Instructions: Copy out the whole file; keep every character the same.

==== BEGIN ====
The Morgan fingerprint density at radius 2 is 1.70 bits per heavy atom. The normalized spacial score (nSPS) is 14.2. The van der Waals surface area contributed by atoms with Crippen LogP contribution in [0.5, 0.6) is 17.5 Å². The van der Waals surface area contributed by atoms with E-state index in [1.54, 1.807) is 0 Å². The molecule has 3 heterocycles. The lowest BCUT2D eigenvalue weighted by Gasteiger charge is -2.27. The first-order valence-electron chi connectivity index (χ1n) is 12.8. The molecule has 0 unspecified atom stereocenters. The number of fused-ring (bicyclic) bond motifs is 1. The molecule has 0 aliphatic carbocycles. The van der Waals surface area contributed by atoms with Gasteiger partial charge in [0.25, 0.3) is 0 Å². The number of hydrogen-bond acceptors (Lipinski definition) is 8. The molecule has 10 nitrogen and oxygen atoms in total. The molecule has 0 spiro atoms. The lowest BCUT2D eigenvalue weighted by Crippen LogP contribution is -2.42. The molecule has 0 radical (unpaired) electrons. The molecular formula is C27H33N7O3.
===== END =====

The Morgan fingerprint density at radius 2 is 1.70 bits per heavy atom. The normalized spacial score (nSPS) is 14.2. The van der Waals surface area contributed by atoms with Crippen LogP contribution in [0.5, 0.6) is 17.5 Å². The van der Waals surface area contributed by atoms with E-state index in [1.54, 1.807) is 0 Å². The molecule has 3 heterocycles. The lowest BCUT2D eigenvalue weighted by Gasteiger charge is -2.27. The first-order valence-electron chi connectivity index (χ1n) is 12.8. The molecule has 0 unspecified atom stereocenters. The number of fused-ring (bicyclic) bond motifs is 1. The molecule has 0 aliphatic carbocycles. The van der Waals surface area contributed by atoms with Gasteiger partial charge in [0.25, 0.3) is 0 Å². The number of hydrogen-bond acceptors (Lipinski definition) is 8. The molecule has 10 nitrogen and oxygen atoms in total. The molecule has 0 spiro atoms. The lowest BCUT2D eigenvalue weighted by Crippen LogP contribution is -2.42. The molecule has 0 radical (unpaired) electrons. The molecular formula is C27H33N7O3.